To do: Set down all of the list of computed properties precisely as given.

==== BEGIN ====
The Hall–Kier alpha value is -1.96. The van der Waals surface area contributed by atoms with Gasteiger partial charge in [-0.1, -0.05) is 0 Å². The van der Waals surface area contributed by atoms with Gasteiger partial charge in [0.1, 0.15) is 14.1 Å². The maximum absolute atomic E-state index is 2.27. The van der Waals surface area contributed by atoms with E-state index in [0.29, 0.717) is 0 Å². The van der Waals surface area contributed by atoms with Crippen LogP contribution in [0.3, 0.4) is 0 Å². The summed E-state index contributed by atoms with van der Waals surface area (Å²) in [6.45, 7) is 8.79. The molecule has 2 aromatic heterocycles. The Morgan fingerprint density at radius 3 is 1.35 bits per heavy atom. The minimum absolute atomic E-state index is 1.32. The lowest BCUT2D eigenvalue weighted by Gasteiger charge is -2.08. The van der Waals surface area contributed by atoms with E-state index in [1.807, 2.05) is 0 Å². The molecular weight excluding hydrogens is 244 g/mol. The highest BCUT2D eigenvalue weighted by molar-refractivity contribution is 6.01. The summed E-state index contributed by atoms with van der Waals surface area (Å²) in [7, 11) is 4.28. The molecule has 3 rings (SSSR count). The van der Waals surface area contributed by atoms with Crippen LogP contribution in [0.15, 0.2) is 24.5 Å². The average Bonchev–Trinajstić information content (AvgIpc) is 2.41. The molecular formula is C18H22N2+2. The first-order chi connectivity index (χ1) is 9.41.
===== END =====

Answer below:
The Hall–Kier alpha value is -1.96. The van der Waals surface area contributed by atoms with Gasteiger partial charge in [-0.1, -0.05) is 0 Å². The van der Waals surface area contributed by atoms with Gasteiger partial charge in [0.1, 0.15) is 14.1 Å². The maximum absolute atomic E-state index is 2.27. The van der Waals surface area contributed by atoms with E-state index in [0.29, 0.717) is 0 Å². The van der Waals surface area contributed by atoms with Crippen LogP contribution in [0.3, 0.4) is 0 Å². The summed E-state index contributed by atoms with van der Waals surface area (Å²) in [6.45, 7) is 8.79. The molecule has 2 aromatic heterocycles. The Morgan fingerprint density at radius 3 is 1.35 bits per heavy atom. The minimum absolute atomic E-state index is 1.32. The lowest BCUT2D eigenvalue weighted by Gasteiger charge is -2.08. The van der Waals surface area contributed by atoms with E-state index in [1.807, 2.05) is 0 Å². The molecular weight excluding hydrogens is 244 g/mol. The highest BCUT2D eigenvalue weighted by molar-refractivity contribution is 6.01. The summed E-state index contributed by atoms with van der Waals surface area (Å²) in [7, 11) is 4.28. The molecule has 3 rings (SSSR count). The van der Waals surface area contributed by atoms with Crippen LogP contribution in [0.15, 0.2) is 24.5 Å². The average Bonchev–Trinajstić information content (AvgIpc) is 2.41. The molecular formula is C18H22N2+2. The first-order chi connectivity index (χ1) is 9.41.